How electrically robust is your meter?? https://www.youtube.com/channel/UCsK99WXk9VhcghnAauTBsbg
 

Offline Cliff Matthews

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Re: Handheld meter electrical robustness testing.
« Reply #2656 on: July 21, 2018, 08:13:30 am »
Nor me Joe, I review another Keysight guys channel's speaking in Portañol too..  :-DD (at least that's how it sounds to me..)
 

Offline joeqsmith

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Re: Handheld meter electrical robustness testing.
« Reply #2657 on: July 21, 2018, 08:13:47 am »
Shame on both of you for taking the time to destroy a man's way of living with blatantly useless reviews...  :-DD

I have some carefully crafted design decisions for you:

It's all so clear now!!  :-DD 



 
How electrically robust is your meter?? https://www.youtube.com/channel/UCsK99WXk9VhcghnAauTBsbg
 

Offline joeqsmith

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Re: Handheld meter electrical robustness testing.
« Reply #2658 on: July 21, 2018, 08:23:09 am »
I review another Keysight guys channel's speaking in Portañol too..  :-DD (at least that's how it sounds to me..)

The only thing that caught my eye with your posts was their first response where they write "I said "for low voltage home hobby"", yet they demonstrated the meter attached to the mains without a care in the world.   I guess they have never seen a large transient on their lines.    Oh, that's right, the upstream fuses, transformer and lines limit the energy.  That is until your tree gets hit and bypasses the whole mess.   :-DD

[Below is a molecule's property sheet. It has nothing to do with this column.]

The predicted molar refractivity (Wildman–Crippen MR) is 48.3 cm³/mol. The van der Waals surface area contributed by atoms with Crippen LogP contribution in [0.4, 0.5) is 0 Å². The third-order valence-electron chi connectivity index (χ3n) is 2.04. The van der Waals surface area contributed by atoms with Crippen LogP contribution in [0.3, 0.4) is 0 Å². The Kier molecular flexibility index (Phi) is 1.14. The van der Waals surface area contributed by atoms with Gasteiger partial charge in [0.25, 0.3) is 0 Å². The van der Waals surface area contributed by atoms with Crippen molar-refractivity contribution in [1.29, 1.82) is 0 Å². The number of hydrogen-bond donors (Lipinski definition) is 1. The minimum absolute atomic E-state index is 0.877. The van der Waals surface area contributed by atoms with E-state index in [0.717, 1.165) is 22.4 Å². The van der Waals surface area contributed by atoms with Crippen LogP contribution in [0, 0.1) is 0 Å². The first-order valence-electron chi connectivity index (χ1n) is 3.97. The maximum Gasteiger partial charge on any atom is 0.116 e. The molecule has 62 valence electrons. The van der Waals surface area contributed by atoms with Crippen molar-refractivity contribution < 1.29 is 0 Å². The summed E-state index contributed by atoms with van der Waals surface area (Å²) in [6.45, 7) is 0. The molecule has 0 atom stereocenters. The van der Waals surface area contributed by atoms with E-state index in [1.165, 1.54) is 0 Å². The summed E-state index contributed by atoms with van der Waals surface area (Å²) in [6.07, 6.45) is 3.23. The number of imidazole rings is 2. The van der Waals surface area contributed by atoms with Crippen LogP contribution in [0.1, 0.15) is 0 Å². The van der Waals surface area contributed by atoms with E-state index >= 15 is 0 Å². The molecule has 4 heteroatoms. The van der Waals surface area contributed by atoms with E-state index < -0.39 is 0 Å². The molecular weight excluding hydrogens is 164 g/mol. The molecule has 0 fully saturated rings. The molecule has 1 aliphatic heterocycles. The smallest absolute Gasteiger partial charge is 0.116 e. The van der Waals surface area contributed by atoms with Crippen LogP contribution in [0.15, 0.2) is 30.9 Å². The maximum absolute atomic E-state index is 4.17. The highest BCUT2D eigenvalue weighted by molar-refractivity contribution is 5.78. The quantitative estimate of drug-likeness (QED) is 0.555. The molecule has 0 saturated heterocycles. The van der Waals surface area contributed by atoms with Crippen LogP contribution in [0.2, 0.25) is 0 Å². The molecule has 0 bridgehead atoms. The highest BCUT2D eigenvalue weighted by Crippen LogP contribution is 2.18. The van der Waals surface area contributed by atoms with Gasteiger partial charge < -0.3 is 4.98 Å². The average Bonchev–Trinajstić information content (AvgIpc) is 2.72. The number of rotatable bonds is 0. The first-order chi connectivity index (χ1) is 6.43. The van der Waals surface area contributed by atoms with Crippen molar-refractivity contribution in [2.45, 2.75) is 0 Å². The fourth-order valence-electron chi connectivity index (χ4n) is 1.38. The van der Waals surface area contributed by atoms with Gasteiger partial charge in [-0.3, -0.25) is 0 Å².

How electrically robust is your meter?? https://www.youtube.com/channel/UCsK99WXk9VhcghnAauTBsbg
 

Offline Cliff Matthews

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Re: Handheld meter electrical robustness testing.
« Reply #2659 on: July 21, 2018, 09:21:11 am »
I review another Keysight guys channel's speaking in Portañol too..  :-DD (at least that's how it sounds to me..)

The only thing that caught my eye with your posts was their first response where they write "I said "for low voltage home hobby"", yet they demonstrated the meter attached to the mains without a care in the world.   I guess they have never seen a large transient on their lines.    Oh, that's right, the upstream fuses, transformer and lines limit the energy.  That is until your tree gets hit and bypasses the whole mess.   :-DD
Now who knows about transients like Lightning Joe?
(something tells me by now, you've got hockey-puck size GDT's in your electrical panel..)
 

Online rsjsouza

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Re: Handheld meter electrical robustness testing.
« Reply #2660 on: July 21, 2018, 10:56:25 am »
Nor me Joe, I review another Keysight guys channel's speaking in Portañol too..  :-DD (at least that's how it sounds to me..)
Who is that, Cliff? I would love to take a look at the video.
Vbe - vídeo blog eletrônico http://videos.vbeletronico.com